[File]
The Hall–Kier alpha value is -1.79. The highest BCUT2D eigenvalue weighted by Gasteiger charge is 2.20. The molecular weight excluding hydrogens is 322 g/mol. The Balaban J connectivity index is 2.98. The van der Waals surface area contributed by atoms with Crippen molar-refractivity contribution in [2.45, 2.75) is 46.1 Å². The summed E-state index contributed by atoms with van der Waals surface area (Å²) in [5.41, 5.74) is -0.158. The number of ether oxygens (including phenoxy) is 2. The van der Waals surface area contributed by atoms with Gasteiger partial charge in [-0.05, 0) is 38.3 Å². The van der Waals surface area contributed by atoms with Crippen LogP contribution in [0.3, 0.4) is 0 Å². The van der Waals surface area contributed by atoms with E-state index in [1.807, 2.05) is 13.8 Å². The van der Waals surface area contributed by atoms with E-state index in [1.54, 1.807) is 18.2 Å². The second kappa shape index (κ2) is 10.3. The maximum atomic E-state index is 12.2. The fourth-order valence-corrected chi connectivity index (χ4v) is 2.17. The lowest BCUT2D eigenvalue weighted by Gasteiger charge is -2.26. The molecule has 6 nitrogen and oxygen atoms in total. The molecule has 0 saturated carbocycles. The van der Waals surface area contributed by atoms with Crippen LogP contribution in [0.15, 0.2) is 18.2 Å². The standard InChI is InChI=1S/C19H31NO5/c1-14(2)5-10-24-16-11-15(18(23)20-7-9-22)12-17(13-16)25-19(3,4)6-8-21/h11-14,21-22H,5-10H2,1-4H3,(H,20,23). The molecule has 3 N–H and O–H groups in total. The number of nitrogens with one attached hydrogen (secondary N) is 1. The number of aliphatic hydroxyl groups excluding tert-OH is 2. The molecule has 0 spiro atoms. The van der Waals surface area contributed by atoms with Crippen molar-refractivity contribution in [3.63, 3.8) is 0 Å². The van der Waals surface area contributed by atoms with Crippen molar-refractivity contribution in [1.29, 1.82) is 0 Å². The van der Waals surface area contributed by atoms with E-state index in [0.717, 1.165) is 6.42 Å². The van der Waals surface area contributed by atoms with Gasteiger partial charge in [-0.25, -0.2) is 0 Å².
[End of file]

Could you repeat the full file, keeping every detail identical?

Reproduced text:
The Hall–Kier alpha value is -1.79. The highest BCUT2D eigenvalue weighted by Gasteiger charge is 2.20. The molecular weight excluding hydrogens is 322 g/mol. The Balaban J connectivity index is 2.98. The van der Waals surface area contributed by atoms with Crippen molar-refractivity contribution in [2.45, 2.75) is 46.1 Å². The summed E-state index contributed by atoms with van der Waals surface area (Å²) in [5.41, 5.74) is -0.158. The number of ether oxygens (including phenoxy) is 2. The van der Waals surface area contributed by atoms with Gasteiger partial charge in [-0.05, 0) is 38.3 Å². The van der Waals surface area contributed by atoms with Crippen LogP contribution in [0.3, 0.4) is 0 Å². The van der Waals surface area contributed by atoms with E-state index in [1.807, 2.05) is 13.8 Å². The van der Waals surface area contributed by atoms with E-state index in [1.54, 1.807) is 18.2 Å². The second kappa shape index (κ2) is 10.3. The maximum atomic E-state index is 12.2. The fourth-order valence-corrected chi connectivity index (χ4v) is 2.17. The lowest BCUT2D eigenvalue weighted by Gasteiger charge is -2.26. The molecule has 6 nitrogen and oxygen atoms in total. The molecule has 0 saturated carbocycles. The van der Waals surface area contributed by atoms with Crippen LogP contribution in [0.15, 0.2) is 18.2 Å². The standard InChI is InChI=1S/C19H31NO5/c1-14(2)5-10-24-16-11-15(18(23)20-7-9-22)12-17(13-16)25-19(3,4)6-8-21/h11-14,21-22H,5-10H2,1-4H3,(H,20,23). The molecule has 3 N–H and O–H groups in total. The number of nitrogens with one attached hydrogen (secondary N) is 1. The number of aliphatic hydroxyl groups excluding tert-OH is 2. The molecule has 0 spiro atoms. The van der Waals surface area contributed by atoms with Crippen molar-refractivity contribution in [3.63, 3.8) is 0 Å². The van der Waals surface area contributed by atoms with Crippen molar-refractivity contribution in [1.29, 1.82) is 0 Å². The van der Waals surface area contributed by atoms with E-state index in [0.717, 1.165) is 6.42 Å². The van der Waals surface area contributed by atoms with Gasteiger partial charge in [-0.25, -0.2) is 0 Å².